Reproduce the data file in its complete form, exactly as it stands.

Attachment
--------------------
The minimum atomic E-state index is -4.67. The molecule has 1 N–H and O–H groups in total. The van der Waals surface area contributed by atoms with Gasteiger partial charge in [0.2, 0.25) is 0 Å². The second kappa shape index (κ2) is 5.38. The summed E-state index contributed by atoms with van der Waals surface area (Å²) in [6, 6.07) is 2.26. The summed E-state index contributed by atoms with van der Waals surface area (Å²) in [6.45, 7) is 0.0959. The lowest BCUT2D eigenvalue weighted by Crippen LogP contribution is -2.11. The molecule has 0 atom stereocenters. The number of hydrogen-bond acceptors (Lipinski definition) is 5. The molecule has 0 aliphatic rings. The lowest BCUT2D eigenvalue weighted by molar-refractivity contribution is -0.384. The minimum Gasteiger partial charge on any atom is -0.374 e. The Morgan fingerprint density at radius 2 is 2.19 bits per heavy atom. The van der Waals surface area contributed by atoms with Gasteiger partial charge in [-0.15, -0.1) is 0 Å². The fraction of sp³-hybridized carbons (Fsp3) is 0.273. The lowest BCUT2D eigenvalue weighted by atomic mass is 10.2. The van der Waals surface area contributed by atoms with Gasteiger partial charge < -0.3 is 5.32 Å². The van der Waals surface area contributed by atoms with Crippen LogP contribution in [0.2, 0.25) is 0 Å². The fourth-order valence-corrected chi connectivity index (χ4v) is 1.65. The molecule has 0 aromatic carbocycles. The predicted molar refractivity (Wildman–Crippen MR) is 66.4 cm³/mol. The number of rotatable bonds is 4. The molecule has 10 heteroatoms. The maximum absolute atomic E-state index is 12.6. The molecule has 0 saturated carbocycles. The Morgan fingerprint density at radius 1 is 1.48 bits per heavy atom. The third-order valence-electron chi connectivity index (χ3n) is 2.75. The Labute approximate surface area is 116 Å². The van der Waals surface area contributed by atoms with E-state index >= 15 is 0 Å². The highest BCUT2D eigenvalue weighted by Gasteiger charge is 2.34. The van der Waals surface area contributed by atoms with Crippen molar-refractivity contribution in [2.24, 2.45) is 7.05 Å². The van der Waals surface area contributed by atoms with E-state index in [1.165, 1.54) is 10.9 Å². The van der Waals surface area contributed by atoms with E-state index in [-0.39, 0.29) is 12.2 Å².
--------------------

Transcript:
The minimum atomic E-state index is -4.67. The molecule has 1 N–H and O–H groups in total. The van der Waals surface area contributed by atoms with Gasteiger partial charge in [0.2, 0.25) is 0 Å². The second kappa shape index (κ2) is 5.38. The summed E-state index contributed by atoms with van der Waals surface area (Å²) in [6, 6.07) is 2.26. The summed E-state index contributed by atoms with van der Waals surface area (Å²) in [6.45, 7) is 0.0959. The lowest BCUT2D eigenvalue weighted by Crippen LogP contribution is -2.11. The molecule has 0 atom stereocenters. The number of hydrogen-bond acceptors (Lipinski definition) is 5. The molecule has 0 aliphatic rings. The lowest BCUT2D eigenvalue weighted by molar-refractivity contribution is -0.384. The minimum Gasteiger partial charge on any atom is -0.374 e. The Morgan fingerprint density at radius 2 is 2.19 bits per heavy atom. The van der Waals surface area contributed by atoms with Gasteiger partial charge in [-0.15, -0.1) is 0 Å². The fraction of sp³-hybridized carbons (Fsp3) is 0.273. The lowest BCUT2D eigenvalue weighted by atomic mass is 10.2. The van der Waals surface area contributed by atoms with Gasteiger partial charge < -0.3 is 5.32 Å². The van der Waals surface area contributed by atoms with Crippen LogP contribution in [0.2, 0.25) is 0 Å². The fourth-order valence-corrected chi connectivity index (χ4v) is 1.65. The molecule has 0 aromatic carbocycles. The predicted molar refractivity (Wildman–Crippen MR) is 66.4 cm³/mol. The number of rotatable bonds is 4. The molecule has 10 heteroatoms. The maximum absolute atomic E-state index is 12.6. The molecule has 0 saturated carbocycles. The Morgan fingerprint density at radius 1 is 1.48 bits per heavy atom. The third-order valence-electron chi connectivity index (χ3n) is 2.75. The Labute approximate surface area is 116 Å². The van der Waals surface area contributed by atoms with E-state index >= 15 is 0 Å². The highest BCUT2D eigenvalue weighted by Gasteiger charge is 2.34. The van der Waals surface area contributed by atoms with Crippen molar-refractivity contribution in [2.24, 2.45) is 7.05 Å². The van der Waals surface area contributed by atoms with E-state index in [1.165, 1.54) is 10.9 Å². The van der Waals surface area contributed by atoms with E-state index in [-0.39, 0.29) is 12.2 Å².